By now, the mechanical checkpoints that Notre Dame lefthander Tom Thornton thinks about have become routine.
Command the two-seam fastball away to righties, the senior from Middleborough reminds himself. Keep the leg lift short. Close the front shoulder instead of rolling it forward. Make sure glove-side posture is high and firm. Deliver the ball through the catcher’s mitt.
“He’s so smart,” said Notre Dame pitching coach Terry Rooney, "that I’ve found myself many times in the bullpen saying, `Listen, let’s keep it simple. Don’t overanalyze.’ "
Thornton, who had a 3.87 grade-point average last semester, can’t help but approach baseball analytically. A day before a May 20 Thornton victory over Villanova in the pitcher’s 51st career start, he buzzed about his senior thesis on early fire use — a project that, after a summer of short-season minor league ball, could send him to Kenya for a two-month internship.
At the National Museum of Kenya, the 22-year-old plans to study a theory that few anthropologists share: that human ancestors, most likely in East Africa, controlled fire as many as 1.5 million years ago.
“Outside of language, there really isn’t anything more important than fire use,” said Thornton, who expects to be selected in next month’s major league draft. “Fire use changes everything.”
Several years ago, when Agustin Fuentes, associate professor of anthropology, was teaching an introductory course, he noticed a 6-foot-6-inch student.
An athlete, Fuentes immediately figured.
But it didn’t take long for Fuentes to learn Thornton was also a scholar.
Last fall, Thornton and Fuentes were reunited in an advanced seminar in biological anthropology in which Thornton scored in the highest portion of the class. During the seminar, Thornton pondered his thesis and discussed it with Fuentes.
The current theory is that via lightning strikes or wildfires, Homo erectus first discovered and manipulated fire in China approximately 600,000 years ago; charcoal signatures, gleaned from fire pits, confirm the date.
Thornton doesn’t agree. Through circumstantial evidence, Thornton believes fire manipulation occurred nearly a million years earlier.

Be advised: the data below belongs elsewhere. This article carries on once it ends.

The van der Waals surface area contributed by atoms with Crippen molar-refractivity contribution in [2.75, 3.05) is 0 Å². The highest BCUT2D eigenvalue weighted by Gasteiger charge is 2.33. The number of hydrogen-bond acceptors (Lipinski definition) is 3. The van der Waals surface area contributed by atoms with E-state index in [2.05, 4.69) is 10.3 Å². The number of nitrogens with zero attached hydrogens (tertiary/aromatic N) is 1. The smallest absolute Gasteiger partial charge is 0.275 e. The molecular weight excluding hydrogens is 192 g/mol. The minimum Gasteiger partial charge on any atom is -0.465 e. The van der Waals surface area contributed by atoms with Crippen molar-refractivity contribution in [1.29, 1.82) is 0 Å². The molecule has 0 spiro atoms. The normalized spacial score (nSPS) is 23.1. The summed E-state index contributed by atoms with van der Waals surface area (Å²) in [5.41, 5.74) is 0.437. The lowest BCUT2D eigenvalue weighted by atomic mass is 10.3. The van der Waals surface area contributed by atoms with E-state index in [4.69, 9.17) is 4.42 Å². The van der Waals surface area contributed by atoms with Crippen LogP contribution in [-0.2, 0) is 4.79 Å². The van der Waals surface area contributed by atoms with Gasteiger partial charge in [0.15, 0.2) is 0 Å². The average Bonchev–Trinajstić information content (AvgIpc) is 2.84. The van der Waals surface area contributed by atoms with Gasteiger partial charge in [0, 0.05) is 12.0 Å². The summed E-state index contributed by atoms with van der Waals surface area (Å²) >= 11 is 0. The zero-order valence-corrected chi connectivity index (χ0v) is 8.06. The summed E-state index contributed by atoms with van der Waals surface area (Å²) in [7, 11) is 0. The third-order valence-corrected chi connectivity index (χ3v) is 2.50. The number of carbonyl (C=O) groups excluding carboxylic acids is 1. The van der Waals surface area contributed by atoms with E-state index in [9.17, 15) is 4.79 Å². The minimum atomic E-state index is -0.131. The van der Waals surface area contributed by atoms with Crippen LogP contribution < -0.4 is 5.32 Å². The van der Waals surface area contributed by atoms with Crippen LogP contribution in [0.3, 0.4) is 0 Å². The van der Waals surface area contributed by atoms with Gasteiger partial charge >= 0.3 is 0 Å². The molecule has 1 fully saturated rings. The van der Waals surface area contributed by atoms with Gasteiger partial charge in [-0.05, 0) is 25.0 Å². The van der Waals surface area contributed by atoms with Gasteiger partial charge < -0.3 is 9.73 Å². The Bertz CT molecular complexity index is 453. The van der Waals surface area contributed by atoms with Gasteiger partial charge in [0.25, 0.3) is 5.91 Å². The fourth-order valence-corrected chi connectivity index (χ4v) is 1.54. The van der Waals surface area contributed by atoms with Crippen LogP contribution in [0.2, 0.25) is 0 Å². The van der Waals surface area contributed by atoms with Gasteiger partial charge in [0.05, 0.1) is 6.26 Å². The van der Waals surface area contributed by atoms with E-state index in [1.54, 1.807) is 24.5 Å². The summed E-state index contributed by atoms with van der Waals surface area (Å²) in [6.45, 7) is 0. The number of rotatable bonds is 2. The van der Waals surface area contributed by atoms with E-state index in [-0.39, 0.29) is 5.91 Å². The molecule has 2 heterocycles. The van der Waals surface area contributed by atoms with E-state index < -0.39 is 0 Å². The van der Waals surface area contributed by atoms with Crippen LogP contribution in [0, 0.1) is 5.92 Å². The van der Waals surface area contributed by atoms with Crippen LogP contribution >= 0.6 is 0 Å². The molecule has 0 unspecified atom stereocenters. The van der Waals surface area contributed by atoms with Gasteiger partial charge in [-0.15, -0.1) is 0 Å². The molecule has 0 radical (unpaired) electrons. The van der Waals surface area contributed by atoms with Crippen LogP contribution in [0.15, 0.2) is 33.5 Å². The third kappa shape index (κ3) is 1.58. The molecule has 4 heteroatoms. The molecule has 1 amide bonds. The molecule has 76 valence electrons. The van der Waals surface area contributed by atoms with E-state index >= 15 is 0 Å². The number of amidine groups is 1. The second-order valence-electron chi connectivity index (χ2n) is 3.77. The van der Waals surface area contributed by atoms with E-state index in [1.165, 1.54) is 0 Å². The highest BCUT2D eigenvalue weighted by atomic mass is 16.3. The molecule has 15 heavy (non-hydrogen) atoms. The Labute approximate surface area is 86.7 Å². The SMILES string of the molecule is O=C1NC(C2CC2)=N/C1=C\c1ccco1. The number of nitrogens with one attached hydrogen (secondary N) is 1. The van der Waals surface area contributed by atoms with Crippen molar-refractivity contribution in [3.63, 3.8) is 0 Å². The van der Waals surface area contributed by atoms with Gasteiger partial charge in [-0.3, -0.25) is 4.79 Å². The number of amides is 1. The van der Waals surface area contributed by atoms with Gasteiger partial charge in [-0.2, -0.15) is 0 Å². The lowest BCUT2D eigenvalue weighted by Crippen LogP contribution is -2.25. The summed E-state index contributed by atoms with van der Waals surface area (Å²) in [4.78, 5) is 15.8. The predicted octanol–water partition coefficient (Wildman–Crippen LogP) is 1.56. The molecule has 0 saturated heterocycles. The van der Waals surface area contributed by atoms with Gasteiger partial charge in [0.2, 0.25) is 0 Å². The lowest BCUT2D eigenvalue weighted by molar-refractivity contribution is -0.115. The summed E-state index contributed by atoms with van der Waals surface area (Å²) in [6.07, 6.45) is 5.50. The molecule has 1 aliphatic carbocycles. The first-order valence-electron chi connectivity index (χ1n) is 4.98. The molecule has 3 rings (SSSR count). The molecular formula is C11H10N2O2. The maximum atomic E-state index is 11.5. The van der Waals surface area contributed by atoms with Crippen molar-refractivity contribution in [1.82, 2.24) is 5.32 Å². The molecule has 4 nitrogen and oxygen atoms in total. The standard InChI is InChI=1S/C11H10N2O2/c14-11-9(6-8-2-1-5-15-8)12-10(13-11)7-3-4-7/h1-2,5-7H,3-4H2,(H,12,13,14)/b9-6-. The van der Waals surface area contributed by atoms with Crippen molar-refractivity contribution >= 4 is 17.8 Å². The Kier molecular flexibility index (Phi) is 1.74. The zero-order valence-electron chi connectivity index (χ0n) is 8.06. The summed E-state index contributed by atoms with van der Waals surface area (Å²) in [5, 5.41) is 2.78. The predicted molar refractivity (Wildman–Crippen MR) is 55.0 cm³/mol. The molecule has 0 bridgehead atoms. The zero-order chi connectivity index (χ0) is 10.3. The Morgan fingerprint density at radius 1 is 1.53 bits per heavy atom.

Thornton has read articles about researchers discovering older oxidized sites, which may have been primitive fire pits, showing traces of burning. While there has been little evidence otherwise, Thornton looks to other indicators.
Homo erectus’s brain capacity, Thornton said, had grown to a size that would have required extra energy, which might have been gleaned by cooking food instead of eating it raw.
Population exploded and spread, a boom that could have been aided by fire and the gifts it gave human ancestors.
“The best evidence for it is that there would have been virtually no reason why they wouldn’t have had it,” Thornton said.“You have a species that proliferated more rapidly than any other prior species. But I can’t go any further than that. I have to finish reviewing dissertations and get more evidence. Right now, I can’t go beyond that hypothesis. I’m not at an expertise level to speak with massive authority about that.”
This fall, if the team that drafts him — in 2005, he nearly signed with the Chicago White Sox but elected to return for his senior season — allows Thornton to travel to Kenya, he acknowledges he won’t have a eureka moment discovering fire’s origin.Instead, Thornton could meet researchers and read their material, study evidence at the National Museum, and perhaps assist in fieldwork.
“It runs the whole gamut — protection, clearing land, repelling insects,” Thornton said. “There’s the campfire effect. It extends the daytime hours into night and allows the fire to be the gathering point of the community. It’s a way to facilitate language and things like myth and stories. It brings a whole new social dimension.”